“Everyone has a right to peaceful coexistence, the basic personal freedoms, the alleviation of suffering, and the opportunity to lead a productive life.”
—Former U.S. President Jimmy Carter
Tomorrow is Human Rights Day. This day, which was established by the UN General Assembly in 1950, is a wonderful reminder to each of us to devote some of our Focused Attention throughout the year to the worldwide pursuit of personal freedom and justice. It marks the anniversary of the presentation of the Universal Declaration of Human Rights, which can be read in English by following this link: www.un.org/en/documents/udhr/.
Boutros Boutros-Ghali, the sixth UN Secretary-General, stated, “It has long been recognized that an essential element in protecting human rights was a widespread knowledge among the population of what their rights are and how they can be defended.” I wonder just how many of the world’s population have had a chance to read this all-important declaration, but more importantly, how many are sadly denied these rights across the planet and how many live in fear of our fellow human beings rather than in peaceful cohabitation.
Our world has human rights organizations and movements both on national and and international levels, and we each have the opportunity to devote some of our resources to them if we choose. These large-scale steps toward peace, freedom, and justice are all meaningful and purposeful endeavors. Every effort counts, big and small, from our homes and in our communities—it all matters very much.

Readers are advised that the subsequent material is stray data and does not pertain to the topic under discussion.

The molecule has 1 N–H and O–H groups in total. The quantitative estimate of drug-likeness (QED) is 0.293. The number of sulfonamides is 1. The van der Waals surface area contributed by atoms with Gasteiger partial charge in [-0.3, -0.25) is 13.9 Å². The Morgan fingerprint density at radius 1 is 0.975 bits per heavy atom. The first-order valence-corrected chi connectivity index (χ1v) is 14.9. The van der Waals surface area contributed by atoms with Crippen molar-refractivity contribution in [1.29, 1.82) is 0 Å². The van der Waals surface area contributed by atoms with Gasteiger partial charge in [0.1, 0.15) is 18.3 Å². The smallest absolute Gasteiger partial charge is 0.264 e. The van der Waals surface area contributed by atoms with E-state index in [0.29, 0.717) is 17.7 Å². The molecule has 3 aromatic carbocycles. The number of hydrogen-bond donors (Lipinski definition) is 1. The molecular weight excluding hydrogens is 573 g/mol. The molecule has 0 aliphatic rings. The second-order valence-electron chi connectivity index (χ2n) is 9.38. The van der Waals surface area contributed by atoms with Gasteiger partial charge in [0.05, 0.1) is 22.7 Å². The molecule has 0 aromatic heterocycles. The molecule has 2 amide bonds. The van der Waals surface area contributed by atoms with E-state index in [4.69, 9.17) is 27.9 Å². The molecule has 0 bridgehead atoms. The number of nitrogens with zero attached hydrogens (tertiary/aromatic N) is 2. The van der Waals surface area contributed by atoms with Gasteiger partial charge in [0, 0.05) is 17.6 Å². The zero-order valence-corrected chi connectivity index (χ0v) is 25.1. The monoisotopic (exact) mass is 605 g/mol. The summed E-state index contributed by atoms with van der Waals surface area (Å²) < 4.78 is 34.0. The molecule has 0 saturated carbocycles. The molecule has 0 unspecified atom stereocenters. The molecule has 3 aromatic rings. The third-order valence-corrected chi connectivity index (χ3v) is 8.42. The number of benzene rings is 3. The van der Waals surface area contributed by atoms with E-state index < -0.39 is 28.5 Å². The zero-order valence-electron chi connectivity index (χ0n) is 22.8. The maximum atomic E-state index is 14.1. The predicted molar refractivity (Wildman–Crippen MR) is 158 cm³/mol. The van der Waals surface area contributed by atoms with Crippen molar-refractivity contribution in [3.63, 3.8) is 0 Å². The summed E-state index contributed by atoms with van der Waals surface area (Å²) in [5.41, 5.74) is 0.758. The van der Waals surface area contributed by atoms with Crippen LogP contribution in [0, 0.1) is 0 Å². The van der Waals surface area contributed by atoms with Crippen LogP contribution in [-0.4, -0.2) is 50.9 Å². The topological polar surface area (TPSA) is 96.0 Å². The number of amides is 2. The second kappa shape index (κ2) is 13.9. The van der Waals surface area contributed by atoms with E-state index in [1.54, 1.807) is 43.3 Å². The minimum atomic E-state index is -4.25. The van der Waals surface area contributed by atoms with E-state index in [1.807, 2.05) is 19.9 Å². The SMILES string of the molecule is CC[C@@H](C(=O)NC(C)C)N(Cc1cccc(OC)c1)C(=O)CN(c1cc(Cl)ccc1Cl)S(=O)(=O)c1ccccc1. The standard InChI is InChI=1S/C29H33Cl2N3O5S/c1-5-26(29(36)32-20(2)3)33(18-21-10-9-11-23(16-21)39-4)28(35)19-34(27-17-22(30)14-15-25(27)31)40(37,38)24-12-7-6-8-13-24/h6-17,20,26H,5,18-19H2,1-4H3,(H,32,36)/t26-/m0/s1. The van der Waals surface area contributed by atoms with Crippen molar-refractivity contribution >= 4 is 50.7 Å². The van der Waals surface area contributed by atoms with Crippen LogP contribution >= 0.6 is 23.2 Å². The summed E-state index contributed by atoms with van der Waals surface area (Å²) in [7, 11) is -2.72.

Our first step toward change can be as simple as acknowledging the rights of others to do and be what and who they are without prejudice or judgment—even when we might not agree with them. We are faced every day with people who have different ideas, traditions, styles, and personalities. What would happen if we cultivated the habit of honoring all people’s rights to their own viewpoints and actions? A ripple effect of allowing differences would reach our children and teach them to approach others with tolerance and compassion as they move through our world, and one day we will all live in peace, harmony, and freedom.
Having tolerance and compassion does not mean turning a blind eye toward injustice. When we talk about accepting others, it is not about condoning the behavior of an individual or a group if it violates one or more of the basic human rights of another. This is precisely why the Universal Declaration of Human Rights is so essential in our understanding of what constitutes a human right: that which we are utterly and unequivocally each entitled to throughout our lifetimes.
His Holiness the Dalai Llama says, “All human beings, whatever their cultural or historical background, suffer when they are intimidated, imprisoned or tortured . . . We must, therefore, insist on a global consensus, not only on the need to respect human rights worldwide, but also on the definition of these rights . . . for it is the inherent nature of all human beings to yearn for freedom, equality and dignity, and they have an equal right to achieve that.”
So, on this eve of Human Rights Day, I would like to invite you to spend a little quiet time feeling in your heart what this idea of human rights means to you. I founded the non-profit Peaceful Mind Peaceful Life as a movement dedicated to bringing together human beings through love, compassion, empowerment, and strength. Join the movement today and become a Peace Ambassador dedicated to the pursuit of outer peace through inner peace.